But the Flesh Is Weak

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Movie Info

Ivor Novello's elegant stage play +The Truth Game was the source for MGM's But the Flesh is Weak. C. Aubrey Smith and Robert Montgomery star as Florian and Max, father-and-son fortune hunters whose ethics and integrity wax and wane throughout the picture. Eventually, Florian outsmarts himself and ends up broke and heavily in debt. To save his father from committing suicide, Max agrees to marry wealthy Lady Joan (Heather Thatcher). Will he be saved from this rash act in time by his true love, poor but proud widow Rosine (Nora Gregor)? In cold print, But the Flesh is Weak may seem like a stark tragedy, but is in fact a witty, polished polite comedy.

Cast

Robert Montgomery
as Max Clement
Nora Gregor
as Mrs. Rosine Brown
Heather Thatcher
as Ladt Joan Culver
Nils Asther
as Prince Paul
Frederick Kerr
as Duke of Hampshire
Eva Moore
as Lady Ridgeway
Des Roberts
as Findley
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Critic Reviews for But the Flesh Is Weak

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Audience Reviews for But the Flesh Is Weak

  • Apr 04, 2016
    What an awful film this turned out to be. In the beginning it held my interest as Robert Montgomery is charming and quite smooth, and it's a bit of a role-reversal to have him (and his father) playing gold-diggers, living bachelor lives and unapologetically seeking rich women. "Love doesn't last, but money does", as his father so charmingly puts it with his English accent. It soon gets seriously annoying, however, as Montgomery's character aggressively stalks a rich socialite despite being turned down over and over again. At one point when he's seemingly left her bedroom after having scaled an ivy-covered wall to get in there and then been told to leave, he crawls out from behind her bed after her, like a spider. It's an attempt at comedy and it's played from there as comedy, but it's seriously, seriously creepy, and actually startling when he does it. What's actually comical is the film trying to show him in an altruistic light as he professes genuine love for her (uh, yeah...right), and then attempts to marry a different rich woman to help his father out of a giant gambling debt. What a guy. This is the kind of film that cannot have helped women at the time - the message is "just keep badgering her until she says yes", or more simply, "no means yes". What's especially insidious is he's the suave hero, the nice guy, not some outwardly disturbed creep. I thought I had seen enough but carried on until the end, when I was treated to him getting possessive and angry because she dances with another after he's left her (gosh the nerve!), and then slaps her, exclaiming, "You needed that, you silly worthless baby." Then painfully, painfully, painfully we see her chasing after him as he drives away, in full control of her, the culmination of which is her telling him "I didn't know [you loved me] until you hit me" before kissing him. Jesus, I wanted to throw up. It's a feel-good "happy ending" for a movie fill with misogyny. Oh, and later, to top it off, I later read that Montgomery helped the Red Scare movement by testifying as a friendly witness before the House Un-American Activities Committee in 1947. Great.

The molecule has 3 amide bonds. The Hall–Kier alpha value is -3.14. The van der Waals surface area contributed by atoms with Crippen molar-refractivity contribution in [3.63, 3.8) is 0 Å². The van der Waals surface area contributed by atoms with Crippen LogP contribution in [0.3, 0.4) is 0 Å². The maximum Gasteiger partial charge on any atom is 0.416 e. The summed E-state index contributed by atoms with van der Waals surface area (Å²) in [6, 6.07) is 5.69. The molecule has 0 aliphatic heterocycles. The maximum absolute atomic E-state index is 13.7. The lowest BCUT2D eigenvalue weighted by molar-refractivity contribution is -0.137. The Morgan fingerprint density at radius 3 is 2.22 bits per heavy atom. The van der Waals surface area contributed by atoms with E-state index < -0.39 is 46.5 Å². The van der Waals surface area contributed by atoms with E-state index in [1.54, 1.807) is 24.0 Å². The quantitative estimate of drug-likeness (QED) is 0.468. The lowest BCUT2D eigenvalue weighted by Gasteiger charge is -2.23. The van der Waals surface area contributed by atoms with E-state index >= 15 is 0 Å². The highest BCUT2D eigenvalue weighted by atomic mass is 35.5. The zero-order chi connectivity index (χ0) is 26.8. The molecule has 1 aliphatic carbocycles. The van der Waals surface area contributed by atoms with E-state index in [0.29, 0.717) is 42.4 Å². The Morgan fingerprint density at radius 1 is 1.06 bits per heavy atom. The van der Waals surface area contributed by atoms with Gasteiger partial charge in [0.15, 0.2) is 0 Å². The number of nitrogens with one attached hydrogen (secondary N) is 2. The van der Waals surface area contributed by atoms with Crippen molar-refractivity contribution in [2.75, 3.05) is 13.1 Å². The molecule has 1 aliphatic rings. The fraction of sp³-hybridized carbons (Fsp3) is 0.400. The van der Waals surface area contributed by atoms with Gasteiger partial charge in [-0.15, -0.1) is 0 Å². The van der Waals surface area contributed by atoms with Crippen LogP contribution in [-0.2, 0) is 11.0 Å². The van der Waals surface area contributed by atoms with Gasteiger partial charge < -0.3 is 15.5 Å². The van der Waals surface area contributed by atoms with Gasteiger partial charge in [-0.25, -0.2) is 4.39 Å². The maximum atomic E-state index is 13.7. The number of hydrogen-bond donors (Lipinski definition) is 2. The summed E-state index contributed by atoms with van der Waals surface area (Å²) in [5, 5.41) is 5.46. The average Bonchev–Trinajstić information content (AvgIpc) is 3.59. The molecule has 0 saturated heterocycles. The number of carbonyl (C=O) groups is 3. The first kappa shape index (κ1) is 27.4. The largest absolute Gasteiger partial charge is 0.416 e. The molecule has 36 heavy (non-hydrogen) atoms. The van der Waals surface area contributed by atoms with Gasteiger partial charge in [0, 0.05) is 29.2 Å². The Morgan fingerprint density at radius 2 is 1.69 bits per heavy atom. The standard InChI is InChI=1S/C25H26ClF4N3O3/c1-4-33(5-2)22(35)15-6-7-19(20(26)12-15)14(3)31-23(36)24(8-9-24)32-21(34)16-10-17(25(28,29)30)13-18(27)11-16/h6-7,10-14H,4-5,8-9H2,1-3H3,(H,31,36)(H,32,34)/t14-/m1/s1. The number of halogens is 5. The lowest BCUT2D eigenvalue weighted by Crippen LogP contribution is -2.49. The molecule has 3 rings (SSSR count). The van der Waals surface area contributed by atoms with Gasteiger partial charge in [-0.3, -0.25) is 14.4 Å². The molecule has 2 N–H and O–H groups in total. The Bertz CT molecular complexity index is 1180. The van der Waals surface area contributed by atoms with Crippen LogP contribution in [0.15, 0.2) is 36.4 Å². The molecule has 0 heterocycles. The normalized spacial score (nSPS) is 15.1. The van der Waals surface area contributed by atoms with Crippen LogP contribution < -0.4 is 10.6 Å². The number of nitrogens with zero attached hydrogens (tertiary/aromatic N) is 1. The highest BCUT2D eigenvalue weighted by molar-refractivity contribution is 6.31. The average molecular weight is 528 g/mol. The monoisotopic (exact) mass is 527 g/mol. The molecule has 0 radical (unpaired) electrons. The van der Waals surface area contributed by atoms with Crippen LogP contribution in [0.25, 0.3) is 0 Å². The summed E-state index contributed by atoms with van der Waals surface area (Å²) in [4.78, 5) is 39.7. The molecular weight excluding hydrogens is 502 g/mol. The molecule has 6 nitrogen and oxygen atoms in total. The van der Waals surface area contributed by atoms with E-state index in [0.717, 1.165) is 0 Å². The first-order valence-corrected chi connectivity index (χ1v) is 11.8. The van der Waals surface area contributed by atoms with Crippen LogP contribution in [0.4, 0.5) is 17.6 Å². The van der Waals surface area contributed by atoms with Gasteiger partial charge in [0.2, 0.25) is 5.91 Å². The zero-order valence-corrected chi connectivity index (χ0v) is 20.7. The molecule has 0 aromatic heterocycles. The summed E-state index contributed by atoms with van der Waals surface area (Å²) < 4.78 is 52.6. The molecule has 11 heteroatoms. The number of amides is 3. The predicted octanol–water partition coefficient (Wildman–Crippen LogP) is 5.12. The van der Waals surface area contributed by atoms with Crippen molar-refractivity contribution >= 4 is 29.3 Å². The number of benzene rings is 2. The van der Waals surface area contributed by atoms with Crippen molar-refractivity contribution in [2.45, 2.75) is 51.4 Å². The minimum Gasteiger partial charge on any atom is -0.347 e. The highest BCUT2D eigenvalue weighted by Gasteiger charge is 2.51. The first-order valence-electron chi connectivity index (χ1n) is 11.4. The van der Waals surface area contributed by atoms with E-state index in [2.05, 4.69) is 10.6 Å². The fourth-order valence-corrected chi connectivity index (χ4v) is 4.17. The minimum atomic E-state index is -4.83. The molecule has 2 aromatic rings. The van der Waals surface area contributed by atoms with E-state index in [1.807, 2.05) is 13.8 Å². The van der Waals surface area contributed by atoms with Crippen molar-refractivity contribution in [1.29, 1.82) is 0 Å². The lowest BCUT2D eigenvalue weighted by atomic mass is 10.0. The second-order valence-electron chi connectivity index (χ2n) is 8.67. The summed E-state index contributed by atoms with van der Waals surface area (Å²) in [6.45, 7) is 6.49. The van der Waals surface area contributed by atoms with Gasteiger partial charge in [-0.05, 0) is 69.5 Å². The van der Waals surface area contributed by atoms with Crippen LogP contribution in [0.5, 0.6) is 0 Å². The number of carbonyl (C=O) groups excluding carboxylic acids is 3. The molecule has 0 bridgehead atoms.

Antonius B Super Reviewer

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